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Doctor Who is one of the most popular science-fiction properties of all time. The show has been on television since 1963 and has legions of fans dedicated to it. In 1982, Marvel saw Doctor Who’s popularity and decided to try and replicate it on the pages of Power Man and Iron Fist #79. This comic opens to our titular characters, Power Man (Luke Cage) and Iron Fist (Danny Rand), admiring a set of robot props, called Dredlox back stage at an old theater. Luke and Danny then have a conversation with their actor friend Bob Diamond, who’s acting in the play The Day of The Dredlox as the lead, Professor Justin Alphonse “J.A.” Gamble. After leaving for an afterparty, a disgruntled janitor at the theater disappears in a blinding flash of light. The next day, after a training session with Danny, Bob confides in the Heroes for Hire that there have been several disappearances at the theater and hires them to investigate. After a day of investigating, Bob calls Danny in a panic and disappears while talking to him. The Heroes for Hire go to find Bob, and are attacked by the Dredlox, seemingly having come to life. Escaping, Luke and Danny take refuge in a small old bookstore (that’s bigger on the inside), where they meet a man claiming to be the real Professor J.A. Gamble.
Gamble reveals to our heroes that he is a time traveler who wrote the play The Day of The Dredlox under the pseudonym Sergius O’Shaughnessy as a way to earn money (for no specified reason). He hadn’t anticipated that the Dredlox, his archenemies, would use the play to get close to him. While Danny is very open to the idea of a time travelling professor who fights robot trashcans, Luke is much more skeptical, challenging the Professor’s story. After a pot of tea and some more exposition, Danny, Luke, and Gamble see the Dredlox carrying Bob and the other kidnapped people into the theater. Gamble realizes that the Dredlox think Bob is the real Gamble and want to use him to fix their time machine and allow them to stay in the 1980s. Gamble unveils his plan to use a Temporal Polarization Destabilizer, a device of his own creation, to send the Dredlox away and keep them away. Danny and Luke are able to cause a distraction while Gamble plants the Temporal Polarization Destabilizer in the center of the room. The pan is successful, sending the Dredlox back to their time and save the kidnapped people. After the police show up, Gamble and his bookstore mysteriously disappear, leaving Luke and Danny thoroughly confused.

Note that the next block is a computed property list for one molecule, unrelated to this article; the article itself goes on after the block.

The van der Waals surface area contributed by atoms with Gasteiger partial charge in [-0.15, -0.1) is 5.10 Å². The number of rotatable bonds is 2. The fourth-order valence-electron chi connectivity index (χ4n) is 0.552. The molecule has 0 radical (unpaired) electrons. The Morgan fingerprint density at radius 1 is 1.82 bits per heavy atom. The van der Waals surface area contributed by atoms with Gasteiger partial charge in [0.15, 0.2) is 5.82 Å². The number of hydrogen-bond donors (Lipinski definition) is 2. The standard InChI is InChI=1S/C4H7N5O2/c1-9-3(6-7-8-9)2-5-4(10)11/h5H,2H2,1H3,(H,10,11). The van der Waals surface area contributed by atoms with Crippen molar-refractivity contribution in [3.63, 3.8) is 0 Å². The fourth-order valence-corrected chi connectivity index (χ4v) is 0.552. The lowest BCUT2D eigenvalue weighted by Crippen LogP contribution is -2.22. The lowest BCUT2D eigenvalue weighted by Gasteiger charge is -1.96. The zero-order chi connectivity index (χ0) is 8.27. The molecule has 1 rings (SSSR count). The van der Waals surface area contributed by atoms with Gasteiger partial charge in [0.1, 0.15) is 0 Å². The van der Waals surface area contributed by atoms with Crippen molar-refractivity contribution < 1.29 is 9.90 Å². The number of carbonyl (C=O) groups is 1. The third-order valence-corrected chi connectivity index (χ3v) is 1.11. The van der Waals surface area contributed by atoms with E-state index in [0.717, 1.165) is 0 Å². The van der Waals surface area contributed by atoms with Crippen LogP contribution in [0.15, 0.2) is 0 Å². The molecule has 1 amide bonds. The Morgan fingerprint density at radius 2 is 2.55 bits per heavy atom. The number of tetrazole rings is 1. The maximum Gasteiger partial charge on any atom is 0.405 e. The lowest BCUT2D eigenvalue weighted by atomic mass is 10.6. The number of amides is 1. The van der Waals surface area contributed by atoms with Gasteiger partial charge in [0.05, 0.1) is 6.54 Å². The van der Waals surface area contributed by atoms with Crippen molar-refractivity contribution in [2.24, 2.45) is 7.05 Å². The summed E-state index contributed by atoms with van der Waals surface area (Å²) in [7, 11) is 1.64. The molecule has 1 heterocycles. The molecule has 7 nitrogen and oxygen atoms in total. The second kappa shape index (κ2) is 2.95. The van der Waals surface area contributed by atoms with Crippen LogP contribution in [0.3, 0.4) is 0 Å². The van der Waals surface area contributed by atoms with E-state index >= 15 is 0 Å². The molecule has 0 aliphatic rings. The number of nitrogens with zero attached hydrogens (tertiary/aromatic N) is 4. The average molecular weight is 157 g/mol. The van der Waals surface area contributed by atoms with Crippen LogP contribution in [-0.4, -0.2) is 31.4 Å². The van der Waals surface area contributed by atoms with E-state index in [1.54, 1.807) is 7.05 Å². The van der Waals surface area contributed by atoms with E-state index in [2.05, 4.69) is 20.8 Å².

I love this issue. It’s a comic book from the Bronze Age that feels like it belongs in the Silver Age because it’s wacky, insane, and just plain fun. Not to mention that this is a blatant rip off of Doctor Who, as The Dredlox, Gamble, and the bookstore are all analogs of the Daleks, The Doctor, and the Tardis, respectively. This comic was the first and only time that Marvel used Professor Gamble and the Dredlox, and Luke and Danny don’t seem to remember the incident, which is a shame, in my humble opinion. Marvel could use Gamble to really lean into the inherent craziness of comic books and tell some great and high-concept science-fiction stories, much like its inspiration, Doctor Who. Plus, he was only used once, so his history and characterization is a ball of wet clay to shape any way a writer would see fit. This is an amazing concept that Marvel is just sitting on, waiting to be turned into a best-selling comic title.